According to CNNMoney, a gang of criminals headed by a Russian cyber mafia chief known as NSD had developed a powerful "Trojan Horse" program designed to take money out of victims' bank accounts and channel it into their own.
The plan, called "Project Blitzkrieg," was aimed at 30 U.S. financial institutions, including online payment company PayPal, and was based on a malware program that would clone an account holder's computer to make it look like the accounts were being accessed from the owner's home computer, avoiding security questions that would deny the criminals access to the accounts. The idea was to then access thousands of accounts simultaneously to take out small amounts of cash from each one that would total millions of dollars.
Project Blitzkrieg first came to light when notices were posted on hacker Websites looking for hackers to join the group planning the attack. They offered a share of the loot for service.
Once the plan was discovered, it seems to have "gone dark."
It is impossible to know if Project Blitzkrieg has been cancelled or whether it is proceeding under much tighter security but security companies, including McAfee, have been working with banks to bolster their security.
The Latest Cybersecurity Threat In September, an Iranian hacker group calling itself Cyber Fighters of Izz ad-Din al-Qassam announced it would launch a "distributed denial of service" (DDoS) attack on major U.S. banks.
Even though the group had announced the attack in advance, major banks, including Bank of America Corp. (NYSE: BAC), US Bancorp (NYSE: USB) and PNC Financial Services (NYSE: PNC) found their Websites flooding with junk data, preventing their customers from accessing their accounts and conducting business. Some banks were unable to use their Websites for a few hours, others, for an entire day.
The Cyber Fighters announced new attacks to take place this week.
Although it has not been proven, it is thought that the Cyber Fighters of Izz ad-Din al-Qassam are sponsored by the government of Iran.
Late last month, Arbor Networks, a network security company, warned of an "Armageddon attack" in which the amount of data used in a DDoS attack could "not only overwhelm the end victim but also all the Internet providers in between," Carlos Morales,VP for global sales engineering and operations, told InformationWeek Security.
"What's alarming is that even though the attackers announced the exact date and time that they would be launching their attacks, as well as their targets, the targeted financial institutions were unable to prevent their websites from being disrupted," InformationWeek Security wrote, referring to the denial of service attacks on U.S. banks in September.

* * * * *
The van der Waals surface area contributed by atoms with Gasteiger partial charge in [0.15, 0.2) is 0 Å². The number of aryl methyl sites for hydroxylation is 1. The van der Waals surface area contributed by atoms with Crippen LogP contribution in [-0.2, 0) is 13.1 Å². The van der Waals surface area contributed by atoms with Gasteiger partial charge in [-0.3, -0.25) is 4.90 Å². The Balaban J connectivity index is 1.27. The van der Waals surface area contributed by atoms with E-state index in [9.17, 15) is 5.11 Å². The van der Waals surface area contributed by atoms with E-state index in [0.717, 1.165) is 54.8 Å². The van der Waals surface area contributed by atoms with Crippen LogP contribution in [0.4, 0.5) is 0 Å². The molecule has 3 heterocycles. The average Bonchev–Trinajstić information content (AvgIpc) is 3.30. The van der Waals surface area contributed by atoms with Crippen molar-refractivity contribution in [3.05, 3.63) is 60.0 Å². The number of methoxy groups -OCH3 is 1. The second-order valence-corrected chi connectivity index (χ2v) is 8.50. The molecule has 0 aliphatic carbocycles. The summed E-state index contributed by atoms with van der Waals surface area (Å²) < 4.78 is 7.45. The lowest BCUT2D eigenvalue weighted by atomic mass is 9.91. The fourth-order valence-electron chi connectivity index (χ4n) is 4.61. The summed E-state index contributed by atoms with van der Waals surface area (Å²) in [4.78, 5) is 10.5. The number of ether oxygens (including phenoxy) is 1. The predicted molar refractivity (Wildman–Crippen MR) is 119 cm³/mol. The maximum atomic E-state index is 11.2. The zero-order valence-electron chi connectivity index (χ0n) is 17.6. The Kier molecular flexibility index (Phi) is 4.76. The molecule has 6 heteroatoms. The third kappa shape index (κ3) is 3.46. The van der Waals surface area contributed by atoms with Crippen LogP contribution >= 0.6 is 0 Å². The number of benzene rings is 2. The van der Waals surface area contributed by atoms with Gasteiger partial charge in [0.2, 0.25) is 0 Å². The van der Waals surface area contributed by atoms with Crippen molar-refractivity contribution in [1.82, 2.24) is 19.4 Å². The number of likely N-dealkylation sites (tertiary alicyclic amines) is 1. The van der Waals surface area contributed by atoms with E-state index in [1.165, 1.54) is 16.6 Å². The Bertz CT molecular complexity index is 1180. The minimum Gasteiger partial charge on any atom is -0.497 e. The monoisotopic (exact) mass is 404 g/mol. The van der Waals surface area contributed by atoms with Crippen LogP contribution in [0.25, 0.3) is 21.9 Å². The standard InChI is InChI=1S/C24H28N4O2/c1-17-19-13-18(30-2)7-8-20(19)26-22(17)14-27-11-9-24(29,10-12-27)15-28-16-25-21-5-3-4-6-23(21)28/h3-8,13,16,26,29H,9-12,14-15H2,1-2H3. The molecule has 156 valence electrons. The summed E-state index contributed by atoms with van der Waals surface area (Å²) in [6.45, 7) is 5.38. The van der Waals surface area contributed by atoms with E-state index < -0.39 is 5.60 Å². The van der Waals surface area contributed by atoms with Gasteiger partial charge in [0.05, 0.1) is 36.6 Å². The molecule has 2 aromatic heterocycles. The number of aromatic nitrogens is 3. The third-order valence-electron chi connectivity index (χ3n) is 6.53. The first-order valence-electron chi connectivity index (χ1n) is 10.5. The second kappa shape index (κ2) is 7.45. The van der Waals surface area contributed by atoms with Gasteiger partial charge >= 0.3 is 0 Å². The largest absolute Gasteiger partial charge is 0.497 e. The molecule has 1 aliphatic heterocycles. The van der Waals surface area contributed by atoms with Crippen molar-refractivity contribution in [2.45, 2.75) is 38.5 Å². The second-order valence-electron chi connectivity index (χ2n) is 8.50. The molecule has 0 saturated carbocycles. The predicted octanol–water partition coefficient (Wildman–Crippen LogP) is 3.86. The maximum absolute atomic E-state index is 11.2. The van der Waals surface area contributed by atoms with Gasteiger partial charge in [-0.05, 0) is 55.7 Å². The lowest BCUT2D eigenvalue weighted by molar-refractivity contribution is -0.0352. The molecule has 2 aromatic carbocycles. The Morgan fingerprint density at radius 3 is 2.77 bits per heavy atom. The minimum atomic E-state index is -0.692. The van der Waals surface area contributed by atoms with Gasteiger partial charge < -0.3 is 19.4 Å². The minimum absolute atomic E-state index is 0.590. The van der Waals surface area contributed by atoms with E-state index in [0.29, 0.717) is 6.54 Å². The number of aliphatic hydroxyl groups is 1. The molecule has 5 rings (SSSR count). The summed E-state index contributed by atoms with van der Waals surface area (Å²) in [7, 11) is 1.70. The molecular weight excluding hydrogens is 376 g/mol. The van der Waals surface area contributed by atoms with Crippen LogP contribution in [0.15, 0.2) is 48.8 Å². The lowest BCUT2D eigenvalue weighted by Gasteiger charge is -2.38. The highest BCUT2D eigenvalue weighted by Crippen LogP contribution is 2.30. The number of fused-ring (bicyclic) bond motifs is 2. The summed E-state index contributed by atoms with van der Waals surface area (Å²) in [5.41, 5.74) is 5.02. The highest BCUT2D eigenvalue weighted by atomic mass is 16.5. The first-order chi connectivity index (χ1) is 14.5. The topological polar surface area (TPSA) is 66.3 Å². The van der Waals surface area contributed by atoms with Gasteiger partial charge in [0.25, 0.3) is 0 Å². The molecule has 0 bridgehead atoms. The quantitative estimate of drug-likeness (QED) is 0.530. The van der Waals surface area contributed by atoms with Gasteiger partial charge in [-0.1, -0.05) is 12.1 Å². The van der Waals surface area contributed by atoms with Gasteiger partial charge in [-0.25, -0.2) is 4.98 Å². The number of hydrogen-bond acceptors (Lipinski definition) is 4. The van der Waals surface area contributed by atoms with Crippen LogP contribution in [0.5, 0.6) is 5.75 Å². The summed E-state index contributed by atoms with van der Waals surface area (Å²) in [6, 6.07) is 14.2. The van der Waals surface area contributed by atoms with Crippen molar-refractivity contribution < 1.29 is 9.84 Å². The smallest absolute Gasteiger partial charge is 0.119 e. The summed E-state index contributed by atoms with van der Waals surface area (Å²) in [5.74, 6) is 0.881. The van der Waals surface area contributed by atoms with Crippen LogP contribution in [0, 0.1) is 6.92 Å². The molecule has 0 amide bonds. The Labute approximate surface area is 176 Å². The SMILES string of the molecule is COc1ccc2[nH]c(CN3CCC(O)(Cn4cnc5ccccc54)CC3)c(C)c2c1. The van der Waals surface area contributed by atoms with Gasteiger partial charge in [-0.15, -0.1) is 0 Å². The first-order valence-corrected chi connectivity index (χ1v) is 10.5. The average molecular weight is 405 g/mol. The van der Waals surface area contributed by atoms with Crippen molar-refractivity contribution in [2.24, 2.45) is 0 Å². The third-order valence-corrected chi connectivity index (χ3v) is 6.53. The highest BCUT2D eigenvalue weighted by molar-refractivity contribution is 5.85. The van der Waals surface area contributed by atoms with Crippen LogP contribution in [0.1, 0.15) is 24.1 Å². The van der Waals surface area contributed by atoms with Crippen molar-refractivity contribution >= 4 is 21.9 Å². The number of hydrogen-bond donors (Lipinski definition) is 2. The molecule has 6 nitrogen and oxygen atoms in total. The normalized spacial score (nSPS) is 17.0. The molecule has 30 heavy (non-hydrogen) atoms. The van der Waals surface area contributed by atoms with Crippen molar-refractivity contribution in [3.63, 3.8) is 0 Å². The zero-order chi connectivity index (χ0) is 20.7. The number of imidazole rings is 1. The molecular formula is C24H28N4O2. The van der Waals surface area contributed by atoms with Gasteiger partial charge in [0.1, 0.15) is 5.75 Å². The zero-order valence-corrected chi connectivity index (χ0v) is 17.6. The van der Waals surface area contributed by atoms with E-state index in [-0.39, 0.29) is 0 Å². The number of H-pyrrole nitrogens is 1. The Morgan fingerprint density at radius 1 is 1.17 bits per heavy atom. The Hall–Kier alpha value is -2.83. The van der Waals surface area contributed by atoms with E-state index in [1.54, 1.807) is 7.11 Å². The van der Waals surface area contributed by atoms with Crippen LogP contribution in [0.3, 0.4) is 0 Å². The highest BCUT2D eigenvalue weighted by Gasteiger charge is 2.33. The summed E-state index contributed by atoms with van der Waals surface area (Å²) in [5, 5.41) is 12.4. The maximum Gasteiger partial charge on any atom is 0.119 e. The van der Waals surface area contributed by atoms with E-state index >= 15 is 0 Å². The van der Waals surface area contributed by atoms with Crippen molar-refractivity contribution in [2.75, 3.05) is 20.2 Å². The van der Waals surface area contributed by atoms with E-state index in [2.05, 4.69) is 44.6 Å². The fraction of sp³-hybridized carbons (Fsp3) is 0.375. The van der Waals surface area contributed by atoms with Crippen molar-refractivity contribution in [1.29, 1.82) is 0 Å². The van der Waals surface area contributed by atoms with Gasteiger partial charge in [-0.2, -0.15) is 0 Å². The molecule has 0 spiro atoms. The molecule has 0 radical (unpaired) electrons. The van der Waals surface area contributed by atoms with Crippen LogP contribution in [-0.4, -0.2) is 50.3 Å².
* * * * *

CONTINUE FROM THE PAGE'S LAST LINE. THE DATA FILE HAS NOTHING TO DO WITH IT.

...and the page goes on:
"Bank officials and DDoS experts have both said that the sheer scale of the attacks was to blame. Attackers had apparently compromised servers - most likely at service providers -that were able to support high-bandwidth attacks. Together with blended attack techniques, attackers overwhelmed every one of their targets."
It has become progressively easier to launch massive DDoS attacks using either compromised high-bandwidth servers or botnets-millions of "zombie" PCs that have been infected with malware so that they respond to commands from a remote hacker.
"The attack volumes theoretically now available would make it possible for attackers to disrupt not just their targets, but every service provider in between," InformationWeek Securitywrote.
"Service providers have a lot of bandwidth throughout their network, but there are limits to how much traffic they can handle," Morales told InformationWeek Security. "Attacks of that magnitude described would have profound effect on the Internet as a whole, exploiting bottlenecks in many places simultaneously. No single service provider, even the largest tier ones, would be able to handle all this traffic without adversely affecting their user base."
This has the government worried.
Cybersecurity in 2013 U.S. Secretary of Defense Leon Panetta has said publicly that he is concerned that not only banks but critical American infrastructure is vulnerable to this type of massive DDoS attack.
Fortunately, September's DDoS attacks on American banks failed to disrupt the banks' shared infrastructure.
John M. "Mike" McConnell, the former U.S. director of national intelligence and current vice chairman of Booz Allen Hamilton, told the Bloomberg Link Enterprise Risk Conference, "If the DDoS broke into the clearing banks and froze their systems, the global financial markets would freeze," which could cause financial panic, such as a run on banks and wild swings in the financial markets.
In an interview with the Financial Times on Dec. 2, McConnell said, "We have had our 9/11 warning. Are we going to wait for the cyber equivalent of the collapse of the World Trade Centers?" McConnell continued, "All of a sudden, the power doesn't work, there's no way you can get money, you can't get out of town, you can't get online, and banking, as a function to make the world work, starts to not be reliable. Now, that is a cyber Pearl Harbor, and it is achievable."
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